Sad, but not tragic. A forced opportunity. Maybe even a fortunate adaptation…fuck it. Let's make taco salad.

Koh Phi Phi

As I cross the plank to the ferry from Phuket to Koh Phi Phi island, I realize, “Getting on a boat to the islands of Thailand should be a lifelong dream come true.  Instead, it’s just another day.  This is how absurd my life has become.”

Although, as a huge fan of taking pictures of Asians taking ridiculous pictures, this ride might turn out to be a lifelong dream come true.

I sat during the entire ride on the front of the boat with my feet dangling over the edge singing futbol songs with drunken Spaniards, sharing a wink and a giggle with the old man sitting next to me who didn’t speak a word of English, and squealing with glee every time a wave crashed over us.

“You’re like a little boy.”

“Yes.  Yes I am.”

This stop was a bit of a Tale of Two Islands.  The first four days were extremely quiet and we had a chance to explore the area and really enjoy the fantastic scenery.  On day five, the 18-to-22 year old party crowd started streaming off the boats fresh from the Full Moon Party on Koh Phangan, half of them sporting broken bones or fire burns.  All of them wasted and hungry for more.  Suddenly, our quiet evening walks on a half-empty beach were completely consumed by overdriven bass, fire shows, body paint and buckets of Sang Som.  Damn kids!  Get off my lawn!  (Shit, maybe I really am getting old.)

But Koh Phi Phi really is a stunning place, my first chance to see the incredible geology of these islands.  Somehow, it all seems unreal, beyond description.  It is one of those places where you have seen the pictures a thousand times, but when you actually see it with your own eyes, your brain still tries to tell you that it can’t be real.

It is, however, strangely saturated in Hello Kitty bicycles.  On an island where the flat and easily traversable part can be covered in about 7 minutes on foot, there were hundreds of bicycles and 80% of them were pink with little white kitties.  The only explanation I could come up with is that they were part of a post-tsunami humanitarian aid package from the ever-thoughtful Japanese.

My friend Orly had to return to (gasp!!) work after joining me on the road for a couple of weeks, so we went out for an amazing massage and a nice dinner on the beach for her last night on the island.  The massage was so amazing, in fact, that I went back to see the same scraggly-toothed old woman the next day for another.

“Mistah, where you lady friend?”

“Oh, she had to go back to Israel today.”

“Mmmmm.  Good good!!  You want ficky ficky?  I so horny!!!”

“Err…ummmm…gahhhhh…maybe later?”

There’s always a cue for me to leave a place and move on, although I can never really know what it will be.  This one was pretty obvious.


In December of 2004, a 9.2 magnitude earthquake in the Indian Ocean caused a tsunami wave that came from both sides of the beautiful hourglass bays, 10 feet high on one side and 18 feet on the other.  Four thousand people died on the island that day and 70% of the buildings were destroyed.  Although the island has been rebuilt, it feels like many of the locals and much of the peace and quaintness of the place were washed away with the storm.  Koh Phi Phi is geologically fascinating, but somehow I felt it was lacking in soul.

Speaking of storms, I’ve been monitoring the flooding situation in Bangkok daily because I have friends and family coming to visit very soon.  If the situation on the ground weren’t bad enough, the government seems to be doing everything they can to make it worse.  One day they strongly deny that any part of inner Bangkok will flood, and the next day they order evacuations of vast sections of the city.  They set up emergency response operations at Don Muang airport and two days later it was under water.  The governor of Bangkok and the new (and very young) prime minister seem to spend more time pointing fingers at each other in the media than working together to solve the problem.  Yesterday, the governor claimed that if the national government would not provide the pumps the city was requesting, that they would throw out the national flood management plan and implement one of their own.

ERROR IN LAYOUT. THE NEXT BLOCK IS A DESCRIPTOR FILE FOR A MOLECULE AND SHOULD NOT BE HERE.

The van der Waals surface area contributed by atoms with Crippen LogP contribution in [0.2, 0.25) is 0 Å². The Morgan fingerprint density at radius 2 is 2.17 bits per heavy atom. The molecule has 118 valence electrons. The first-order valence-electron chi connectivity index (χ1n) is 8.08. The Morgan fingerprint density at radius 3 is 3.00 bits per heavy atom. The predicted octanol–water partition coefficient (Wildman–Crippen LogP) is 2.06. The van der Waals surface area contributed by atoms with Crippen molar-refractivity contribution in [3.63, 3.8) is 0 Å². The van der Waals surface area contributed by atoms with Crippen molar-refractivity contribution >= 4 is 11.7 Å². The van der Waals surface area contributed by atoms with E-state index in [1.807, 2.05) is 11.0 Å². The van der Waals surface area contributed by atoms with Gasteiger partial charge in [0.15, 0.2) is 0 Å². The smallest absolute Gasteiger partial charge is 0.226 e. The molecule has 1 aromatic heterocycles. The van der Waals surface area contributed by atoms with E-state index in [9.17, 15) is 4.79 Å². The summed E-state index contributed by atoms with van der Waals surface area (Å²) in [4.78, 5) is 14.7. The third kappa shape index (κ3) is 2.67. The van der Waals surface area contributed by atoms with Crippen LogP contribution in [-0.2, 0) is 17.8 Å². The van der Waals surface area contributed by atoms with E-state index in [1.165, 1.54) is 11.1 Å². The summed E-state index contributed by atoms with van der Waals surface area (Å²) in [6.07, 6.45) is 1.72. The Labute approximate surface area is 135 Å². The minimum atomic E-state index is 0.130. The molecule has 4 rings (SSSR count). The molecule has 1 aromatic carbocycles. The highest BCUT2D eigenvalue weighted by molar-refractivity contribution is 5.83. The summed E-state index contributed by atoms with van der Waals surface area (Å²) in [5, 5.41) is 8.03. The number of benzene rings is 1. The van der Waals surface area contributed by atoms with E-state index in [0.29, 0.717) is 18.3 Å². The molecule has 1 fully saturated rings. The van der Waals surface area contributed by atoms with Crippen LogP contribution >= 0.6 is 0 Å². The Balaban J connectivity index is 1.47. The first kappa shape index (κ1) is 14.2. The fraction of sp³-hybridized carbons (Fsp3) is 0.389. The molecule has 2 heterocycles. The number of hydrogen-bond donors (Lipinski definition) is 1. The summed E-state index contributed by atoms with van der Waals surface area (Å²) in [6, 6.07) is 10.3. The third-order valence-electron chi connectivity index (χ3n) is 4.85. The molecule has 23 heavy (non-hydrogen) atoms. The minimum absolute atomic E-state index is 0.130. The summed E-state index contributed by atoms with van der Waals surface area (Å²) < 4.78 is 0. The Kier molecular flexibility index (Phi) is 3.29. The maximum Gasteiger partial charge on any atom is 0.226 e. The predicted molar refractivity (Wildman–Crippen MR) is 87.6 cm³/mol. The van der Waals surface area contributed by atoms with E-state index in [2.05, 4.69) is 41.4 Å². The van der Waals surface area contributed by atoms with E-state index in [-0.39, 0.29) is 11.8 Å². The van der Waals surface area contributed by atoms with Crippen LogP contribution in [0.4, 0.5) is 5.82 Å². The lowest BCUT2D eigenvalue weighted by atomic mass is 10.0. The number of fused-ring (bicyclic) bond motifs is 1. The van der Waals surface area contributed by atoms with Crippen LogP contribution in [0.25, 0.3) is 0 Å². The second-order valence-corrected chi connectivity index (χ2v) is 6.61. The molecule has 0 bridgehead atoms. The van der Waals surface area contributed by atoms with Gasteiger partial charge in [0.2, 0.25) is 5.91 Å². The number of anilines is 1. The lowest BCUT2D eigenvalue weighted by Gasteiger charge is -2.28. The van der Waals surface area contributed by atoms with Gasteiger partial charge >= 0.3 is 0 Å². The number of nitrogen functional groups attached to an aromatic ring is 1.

To make things even better, there are hundreds — if not thousands, no one knows for sure – of crocodiles that have escaped from various reserves and parks on the outskirts of the city that are now roaming the streets of inner Bangkok.  (I hear they love ladyboys.)  There was also a report yesterday that 15-20 black mambo snakes are on the loose from an exotic animal preserve in the north part of the city.  If you’re only worried about human waste, dengue fever, and leptospirosis, I’d suggest you think again.

And, it would seem, the worst is yet to come as more crops are lost, more jobs are lost, and disease begins to spread in the stagnant water.  There are already shortages of water, electricity and food, and the economy is taking a beating because of shuttered factories and a huge drop in tourism dollars right at the beginning of what is normally peak season.  As I write this, all of the highways south from Bangkok are cut off by water and the only way to get there is by plane.

Well versed in “disaster capitalism” myself, I have decided to start hoarding Chang beer in case supply lines are cut and then I can mark it up 500% and sell it to thirsty tourists.  After 18 months on the road, the bank account is starting to look a little grim, so I have to come up with something.

One Response to “Koh Phi Phi”

  1. Rick Tousley says:

    Incredible pictures, Casey!
    Holy crap, the color of the water is amazing. Electric jello.
    I’m blessed to know you buddy. Enjoy!

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